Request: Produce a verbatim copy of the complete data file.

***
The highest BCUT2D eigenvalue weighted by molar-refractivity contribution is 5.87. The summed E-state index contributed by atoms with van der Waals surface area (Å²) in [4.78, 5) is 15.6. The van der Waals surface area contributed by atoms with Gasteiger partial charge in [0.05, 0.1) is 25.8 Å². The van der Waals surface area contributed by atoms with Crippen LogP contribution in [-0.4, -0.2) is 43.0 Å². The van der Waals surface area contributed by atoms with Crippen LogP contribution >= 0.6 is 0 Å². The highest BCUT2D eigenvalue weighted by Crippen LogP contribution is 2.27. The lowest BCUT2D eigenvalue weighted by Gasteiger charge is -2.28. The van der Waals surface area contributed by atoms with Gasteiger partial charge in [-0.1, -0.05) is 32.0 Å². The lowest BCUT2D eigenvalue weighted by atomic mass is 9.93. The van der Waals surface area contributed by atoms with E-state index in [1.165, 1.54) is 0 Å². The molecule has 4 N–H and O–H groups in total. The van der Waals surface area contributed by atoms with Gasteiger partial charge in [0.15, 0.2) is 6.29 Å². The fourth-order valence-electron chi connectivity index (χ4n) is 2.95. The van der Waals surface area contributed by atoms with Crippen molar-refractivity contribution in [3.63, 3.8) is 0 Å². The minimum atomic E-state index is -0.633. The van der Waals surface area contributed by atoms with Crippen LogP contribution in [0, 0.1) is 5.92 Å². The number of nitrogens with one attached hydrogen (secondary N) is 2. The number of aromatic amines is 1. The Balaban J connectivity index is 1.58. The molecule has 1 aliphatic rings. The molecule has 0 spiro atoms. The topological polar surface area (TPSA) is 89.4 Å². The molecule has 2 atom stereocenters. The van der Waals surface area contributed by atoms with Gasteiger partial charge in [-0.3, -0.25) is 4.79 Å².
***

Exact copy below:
The highest BCUT2D eigenvalue weighted by molar-refractivity contribution is 5.87. The summed E-state index contributed by atoms with van der Waals surface area (Å²) in [4.78, 5) is 15.6. The van der Waals surface area contributed by atoms with Gasteiger partial charge in [0.05, 0.1) is 25.8 Å². The van der Waals surface area contributed by atoms with Crippen LogP contribution in [-0.4, -0.2) is 43.0 Å². The van der Waals surface area contributed by atoms with Crippen LogP contribution >= 0.6 is 0 Å². The highest BCUT2D eigenvalue weighted by Crippen LogP contribution is 2.27. The lowest BCUT2D eigenvalue weighted by Gasteiger charge is -2.28. The van der Waals surface area contributed by atoms with Gasteiger partial charge in [-0.1, -0.05) is 32.0 Å². The lowest BCUT2D eigenvalue weighted by atomic mass is 9.93. The van der Waals surface area contributed by atoms with E-state index in [1.165, 1.54) is 0 Å². The molecule has 4 N–H and O–H groups in total. The van der Waals surface area contributed by atoms with Gasteiger partial charge in [0.15, 0.2) is 6.29 Å². The fourth-order valence-electron chi connectivity index (χ4n) is 2.95. The van der Waals surface area contributed by atoms with Crippen molar-refractivity contribution in [3.63, 3.8) is 0 Å². The minimum atomic E-state index is -0.633. The van der Waals surface area contributed by atoms with Crippen LogP contribution in [0, 0.1) is 5.92 Å². The number of nitrogens with one attached hydrogen (secondary N) is 2. The number of aromatic amines is 1. The Balaban J connectivity index is 1.58. The molecule has 1 aliphatic rings. The molecule has 0 spiro atoms. The topological polar surface area (TPSA) is 89.4 Å². The molecule has 2 atom stereocenters. The van der Waals surface area contributed by atoms with Gasteiger partial charge in [-0.3, -0.25) is 4.79 Å².